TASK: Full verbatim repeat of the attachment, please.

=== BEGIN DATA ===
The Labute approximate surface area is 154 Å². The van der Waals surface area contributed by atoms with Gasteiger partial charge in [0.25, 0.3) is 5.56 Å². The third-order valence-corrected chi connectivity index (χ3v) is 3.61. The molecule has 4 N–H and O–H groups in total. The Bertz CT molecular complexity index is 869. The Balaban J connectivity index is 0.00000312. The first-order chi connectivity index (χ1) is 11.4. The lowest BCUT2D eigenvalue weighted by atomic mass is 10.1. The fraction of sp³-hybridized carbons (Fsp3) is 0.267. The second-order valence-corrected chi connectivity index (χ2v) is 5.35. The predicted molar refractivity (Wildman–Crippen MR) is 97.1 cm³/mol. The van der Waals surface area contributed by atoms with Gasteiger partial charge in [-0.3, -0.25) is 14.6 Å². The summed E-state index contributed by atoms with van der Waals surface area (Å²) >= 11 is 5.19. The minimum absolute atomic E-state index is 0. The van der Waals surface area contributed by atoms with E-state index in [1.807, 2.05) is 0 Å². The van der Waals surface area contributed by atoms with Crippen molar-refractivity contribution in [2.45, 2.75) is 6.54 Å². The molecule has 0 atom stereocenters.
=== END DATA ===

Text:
The Labute approximate surface area is 154 Å². The van der Waals surface area contributed by atoms with Gasteiger partial charge in [0.25, 0.3) is 5.56 Å². The third-order valence-corrected chi connectivity index (χ3v) is 3.61. The molecule has 4 N–H and O–H groups in total. The Bertz CT molecular complexity index is 869. The Balaban J connectivity index is 0.00000312. The first-order chi connectivity index (χ1) is 11.4. The lowest BCUT2D eigenvalue weighted by atomic mass is 10.1. The fraction of sp³-hybridized carbons (Fsp3) is 0.267. The second-order valence-corrected chi connectivity index (χ2v) is 5.35. The predicted molar refractivity (Wildman–Crippen MR) is 97.1 cm³/mol. The van der Waals surface area contributed by atoms with Gasteiger partial charge in [-0.3, -0.25) is 14.6 Å². The summed E-state index contributed by atoms with van der Waals surface area (Å²) >= 11 is 5.19. The minimum absolute atomic E-state index is 0. The van der Waals surface area contributed by atoms with E-state index in [1.807, 2.05) is 0 Å². The van der Waals surface area contributed by atoms with Crippen molar-refractivity contribution in [2.45, 2.75) is 6.54 Å². The molecule has 0 atom stereocenters.